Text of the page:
Revise that haiku

In response to Carpe Diem Weekend Meditation #26 Revise that Haiku

Taneda Santoka, known for ‘free verse haiku’, was part of an early-twentieth century trend in Japan that explored free-form haiku composed without traditions such as the 5-7-5 syllabic rule and the seasonal word. In his later years Santoka became a Zen Priest wandering many miles, often begging to survive. Santoka may have written this haiku on one his walking trips:

nonchalantly pissing

off the side of the road

soaking the young weeds

© Taneda Santoka (1882-1940)

I imagined a wandering nun. Her alternative haiku might be:

crouching

in bushes by the road

watering the crabgrass

©️2018 Ontheland

Photographed during Hiroshima commemoration of the bombing, august 6th 2014 by Vanvelthem CédricPhotographed during Hiroshima commemoration of the bombing, August 6th 2014 by Vanvelthem Cédric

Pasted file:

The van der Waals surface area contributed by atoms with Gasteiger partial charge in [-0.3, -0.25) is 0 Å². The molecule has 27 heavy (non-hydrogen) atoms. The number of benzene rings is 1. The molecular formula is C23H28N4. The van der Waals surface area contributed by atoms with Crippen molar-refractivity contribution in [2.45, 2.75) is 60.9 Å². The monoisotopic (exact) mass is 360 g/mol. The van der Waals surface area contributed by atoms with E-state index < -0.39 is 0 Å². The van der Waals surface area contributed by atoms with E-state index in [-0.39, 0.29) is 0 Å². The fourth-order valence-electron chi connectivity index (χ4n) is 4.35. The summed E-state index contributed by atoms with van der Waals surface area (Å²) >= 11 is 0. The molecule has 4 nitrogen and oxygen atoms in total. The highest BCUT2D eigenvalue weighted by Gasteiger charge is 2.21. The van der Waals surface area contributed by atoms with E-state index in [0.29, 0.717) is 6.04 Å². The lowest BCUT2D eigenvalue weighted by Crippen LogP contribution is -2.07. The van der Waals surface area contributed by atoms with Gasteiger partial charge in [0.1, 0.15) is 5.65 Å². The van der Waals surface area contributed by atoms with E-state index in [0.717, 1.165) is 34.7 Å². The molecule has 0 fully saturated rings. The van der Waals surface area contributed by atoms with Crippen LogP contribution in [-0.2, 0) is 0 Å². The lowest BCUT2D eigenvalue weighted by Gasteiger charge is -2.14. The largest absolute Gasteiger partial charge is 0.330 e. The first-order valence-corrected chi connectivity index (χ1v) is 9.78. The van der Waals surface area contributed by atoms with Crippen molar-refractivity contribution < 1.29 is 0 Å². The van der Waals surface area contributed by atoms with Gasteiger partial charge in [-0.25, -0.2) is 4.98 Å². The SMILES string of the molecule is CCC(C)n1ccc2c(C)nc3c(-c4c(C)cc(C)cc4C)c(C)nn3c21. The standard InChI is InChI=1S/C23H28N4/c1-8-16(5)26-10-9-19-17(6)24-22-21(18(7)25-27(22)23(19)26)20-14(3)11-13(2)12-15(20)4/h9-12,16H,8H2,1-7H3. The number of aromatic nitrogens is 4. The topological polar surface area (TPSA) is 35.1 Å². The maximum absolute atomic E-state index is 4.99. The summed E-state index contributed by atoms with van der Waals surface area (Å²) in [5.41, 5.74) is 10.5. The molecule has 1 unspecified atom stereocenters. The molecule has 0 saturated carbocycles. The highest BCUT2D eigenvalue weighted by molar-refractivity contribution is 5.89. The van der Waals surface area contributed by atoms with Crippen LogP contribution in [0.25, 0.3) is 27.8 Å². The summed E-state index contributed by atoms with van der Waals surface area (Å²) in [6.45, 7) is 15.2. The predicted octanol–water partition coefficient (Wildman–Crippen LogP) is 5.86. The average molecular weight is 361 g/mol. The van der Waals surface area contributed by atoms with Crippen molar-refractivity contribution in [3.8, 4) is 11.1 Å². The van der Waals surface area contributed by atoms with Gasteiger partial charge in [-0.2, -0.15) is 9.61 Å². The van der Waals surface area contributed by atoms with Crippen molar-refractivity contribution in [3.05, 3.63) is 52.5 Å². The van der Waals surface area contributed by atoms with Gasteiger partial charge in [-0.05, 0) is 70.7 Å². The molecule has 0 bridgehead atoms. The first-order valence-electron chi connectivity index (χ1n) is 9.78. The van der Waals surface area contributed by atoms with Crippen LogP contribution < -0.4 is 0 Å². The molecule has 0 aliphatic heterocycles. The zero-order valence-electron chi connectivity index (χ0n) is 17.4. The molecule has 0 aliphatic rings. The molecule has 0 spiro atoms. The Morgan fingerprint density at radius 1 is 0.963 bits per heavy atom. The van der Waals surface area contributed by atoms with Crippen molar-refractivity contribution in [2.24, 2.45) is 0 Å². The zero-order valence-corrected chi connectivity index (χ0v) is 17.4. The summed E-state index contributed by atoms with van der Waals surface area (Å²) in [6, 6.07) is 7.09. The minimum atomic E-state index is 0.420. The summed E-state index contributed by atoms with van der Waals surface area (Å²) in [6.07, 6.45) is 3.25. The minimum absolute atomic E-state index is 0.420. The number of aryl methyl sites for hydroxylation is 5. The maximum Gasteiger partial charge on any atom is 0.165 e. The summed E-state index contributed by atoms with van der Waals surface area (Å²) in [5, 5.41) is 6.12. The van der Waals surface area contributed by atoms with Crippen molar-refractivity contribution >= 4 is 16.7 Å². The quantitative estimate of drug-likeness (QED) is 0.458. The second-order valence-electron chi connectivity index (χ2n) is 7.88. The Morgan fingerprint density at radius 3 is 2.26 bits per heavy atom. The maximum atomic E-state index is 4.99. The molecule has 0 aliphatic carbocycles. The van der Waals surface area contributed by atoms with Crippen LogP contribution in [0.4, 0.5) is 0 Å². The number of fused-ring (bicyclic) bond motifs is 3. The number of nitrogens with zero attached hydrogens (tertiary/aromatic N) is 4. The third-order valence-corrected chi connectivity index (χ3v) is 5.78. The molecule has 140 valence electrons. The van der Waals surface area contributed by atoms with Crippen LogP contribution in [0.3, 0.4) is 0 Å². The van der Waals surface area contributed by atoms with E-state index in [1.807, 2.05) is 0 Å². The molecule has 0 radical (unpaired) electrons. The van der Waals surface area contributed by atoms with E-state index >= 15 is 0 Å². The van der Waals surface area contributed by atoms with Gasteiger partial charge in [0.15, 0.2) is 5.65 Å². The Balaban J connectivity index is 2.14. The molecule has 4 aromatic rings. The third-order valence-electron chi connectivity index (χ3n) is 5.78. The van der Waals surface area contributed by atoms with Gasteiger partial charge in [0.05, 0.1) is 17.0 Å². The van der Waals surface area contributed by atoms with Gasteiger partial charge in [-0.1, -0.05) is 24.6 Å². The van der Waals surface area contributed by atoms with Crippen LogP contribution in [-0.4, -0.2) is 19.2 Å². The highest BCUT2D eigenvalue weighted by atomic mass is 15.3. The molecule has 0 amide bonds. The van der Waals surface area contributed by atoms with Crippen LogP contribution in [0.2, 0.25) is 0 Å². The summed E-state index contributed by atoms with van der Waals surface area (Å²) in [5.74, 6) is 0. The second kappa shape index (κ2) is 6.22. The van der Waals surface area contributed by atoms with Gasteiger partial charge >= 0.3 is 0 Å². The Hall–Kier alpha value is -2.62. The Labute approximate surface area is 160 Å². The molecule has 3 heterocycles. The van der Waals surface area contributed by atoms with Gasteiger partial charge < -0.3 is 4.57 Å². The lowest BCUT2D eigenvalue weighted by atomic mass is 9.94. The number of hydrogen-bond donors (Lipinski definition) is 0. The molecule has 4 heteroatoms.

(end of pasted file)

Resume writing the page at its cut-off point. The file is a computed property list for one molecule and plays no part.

the summer moon

there are a lot of paper lanterns

on the street

© Masaoka Shiki (1867-1902)

Imagining the Hiroshima commemorative lantern event years after Shiki’s time, I have written a new version of his haiku:

path of lantern lights

memories of lost souls

under August moon

©️2018 Ontheland

Echoes

When I am challenged to revise a haiku, my reading slows and I perceive several possible meanings….

in the moonlight,

the color and scent of the wisteria

seems far away

© Yosa Buson (1716-1784)

~

this pale winter night

fragrant colours of spring

seem so far away

©️2018 Ontheland

~

a mountain village

under the piled-up snow

the sound of water

© Masaoka Shiki (1867-1902)

~

a mountain village

under a fresh fall of snow

children’s laughter echoes

©️2018 Ontheland

Carpe Diem Weekend Meditation #24 Revise that Haiku